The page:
The rainbow man1 min read . Updated: 16 Jul 2010, 10:34 PM IST
The rainbow man
The rainbow man
He moves effortlessly from treetops in 18th century China to ranches in Wyoming.
Taiwanese-American film-maker Ang Lee’s Crouching Tiger, Hidden Dragon (2000) became the highest grossing foreign film in several countries at the time of its release. His childhood dream of making a Chinese wuxia (martial arts and chivalry) film earned him a Best Picture nomination at the Academy Awards.
Five years later, Lee won the Best Director at the Academy Awards for Brokeback Mountain, a heart-wrenching film that explores the relationship of two ranch hands. The film won 71 awards in all, including the Golden Globe, the Directors Guild and the Bafta.
But that’s not why we love Lee. He is a prolific multitasker— directing, writing, acting, editing, producing. He is also a genre-hopping wonderman. He has tried everything, from period dramas such as Jane Austen’s Sense and Sensibility (1995)—which marked his entry into Hollywood—to American Civil War dramas such as Ride with the Devil (1999).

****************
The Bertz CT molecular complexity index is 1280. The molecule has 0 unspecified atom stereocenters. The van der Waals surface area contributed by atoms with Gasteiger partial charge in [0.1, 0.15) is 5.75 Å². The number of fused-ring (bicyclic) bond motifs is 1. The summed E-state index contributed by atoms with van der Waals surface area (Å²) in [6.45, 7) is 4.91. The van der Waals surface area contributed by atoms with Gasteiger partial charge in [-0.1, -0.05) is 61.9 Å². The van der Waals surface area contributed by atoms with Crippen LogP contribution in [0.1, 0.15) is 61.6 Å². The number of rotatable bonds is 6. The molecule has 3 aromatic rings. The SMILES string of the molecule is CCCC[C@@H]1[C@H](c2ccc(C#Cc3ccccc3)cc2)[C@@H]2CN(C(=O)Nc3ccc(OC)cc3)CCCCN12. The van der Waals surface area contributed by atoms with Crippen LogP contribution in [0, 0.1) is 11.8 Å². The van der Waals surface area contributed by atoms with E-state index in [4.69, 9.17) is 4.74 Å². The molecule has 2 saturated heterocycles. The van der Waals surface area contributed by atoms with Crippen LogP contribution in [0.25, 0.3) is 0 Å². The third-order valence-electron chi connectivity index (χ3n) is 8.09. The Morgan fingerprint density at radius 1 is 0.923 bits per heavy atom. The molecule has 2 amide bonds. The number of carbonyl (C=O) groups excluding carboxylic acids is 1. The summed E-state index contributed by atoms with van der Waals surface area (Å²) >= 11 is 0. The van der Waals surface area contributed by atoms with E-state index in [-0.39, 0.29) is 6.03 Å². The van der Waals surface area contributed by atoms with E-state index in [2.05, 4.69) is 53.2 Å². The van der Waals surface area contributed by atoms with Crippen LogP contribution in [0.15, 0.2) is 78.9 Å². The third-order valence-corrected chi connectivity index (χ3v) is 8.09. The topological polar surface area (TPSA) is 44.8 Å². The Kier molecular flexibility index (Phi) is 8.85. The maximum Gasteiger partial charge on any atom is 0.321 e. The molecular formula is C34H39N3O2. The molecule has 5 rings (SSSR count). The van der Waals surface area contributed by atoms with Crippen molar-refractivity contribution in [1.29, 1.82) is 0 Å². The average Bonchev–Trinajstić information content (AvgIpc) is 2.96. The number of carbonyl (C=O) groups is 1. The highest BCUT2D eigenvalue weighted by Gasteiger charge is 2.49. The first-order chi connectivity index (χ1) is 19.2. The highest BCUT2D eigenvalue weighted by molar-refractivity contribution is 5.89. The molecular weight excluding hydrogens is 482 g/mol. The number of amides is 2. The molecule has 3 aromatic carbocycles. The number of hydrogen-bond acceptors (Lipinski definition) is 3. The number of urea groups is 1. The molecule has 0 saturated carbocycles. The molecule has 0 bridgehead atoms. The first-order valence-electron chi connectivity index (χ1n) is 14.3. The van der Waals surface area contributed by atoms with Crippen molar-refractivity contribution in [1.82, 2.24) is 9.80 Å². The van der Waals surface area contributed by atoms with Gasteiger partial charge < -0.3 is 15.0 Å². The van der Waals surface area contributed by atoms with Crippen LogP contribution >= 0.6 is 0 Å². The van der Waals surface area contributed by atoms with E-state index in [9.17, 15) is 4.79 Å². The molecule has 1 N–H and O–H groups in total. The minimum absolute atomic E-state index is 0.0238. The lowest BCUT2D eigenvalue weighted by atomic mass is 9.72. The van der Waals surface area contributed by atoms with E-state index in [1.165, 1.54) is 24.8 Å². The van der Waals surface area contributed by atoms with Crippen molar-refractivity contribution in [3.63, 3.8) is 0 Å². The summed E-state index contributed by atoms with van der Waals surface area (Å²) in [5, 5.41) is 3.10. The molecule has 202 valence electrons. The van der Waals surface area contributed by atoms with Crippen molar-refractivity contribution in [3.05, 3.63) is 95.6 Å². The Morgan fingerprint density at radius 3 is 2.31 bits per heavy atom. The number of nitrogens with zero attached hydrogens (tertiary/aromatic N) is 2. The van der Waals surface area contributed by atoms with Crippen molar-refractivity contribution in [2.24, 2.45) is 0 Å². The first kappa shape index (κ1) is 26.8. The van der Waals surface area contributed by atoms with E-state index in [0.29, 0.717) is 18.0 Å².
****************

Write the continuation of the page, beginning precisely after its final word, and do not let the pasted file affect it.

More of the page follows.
Next week, the first leg of a travelling Ang Lee retrospective will screen five films in Delhi: Fine Line (1984), Pushing Hands (1992), The Wedding Banquet (1993), Eat Drink Man Woman (1994), Crouching Tiger, Hidden Dragon (2000). Together, these films trace Lee’s journey, starting from his days at New York University’s Tisch School of the Arts.
The Ang Lee retrospective will run from 23-25 July at Siri Fort Auditorium, New Delhi. Entry is free. The festival will then travel to Pune and Kolkata. For details, log on to www.indianauteur.com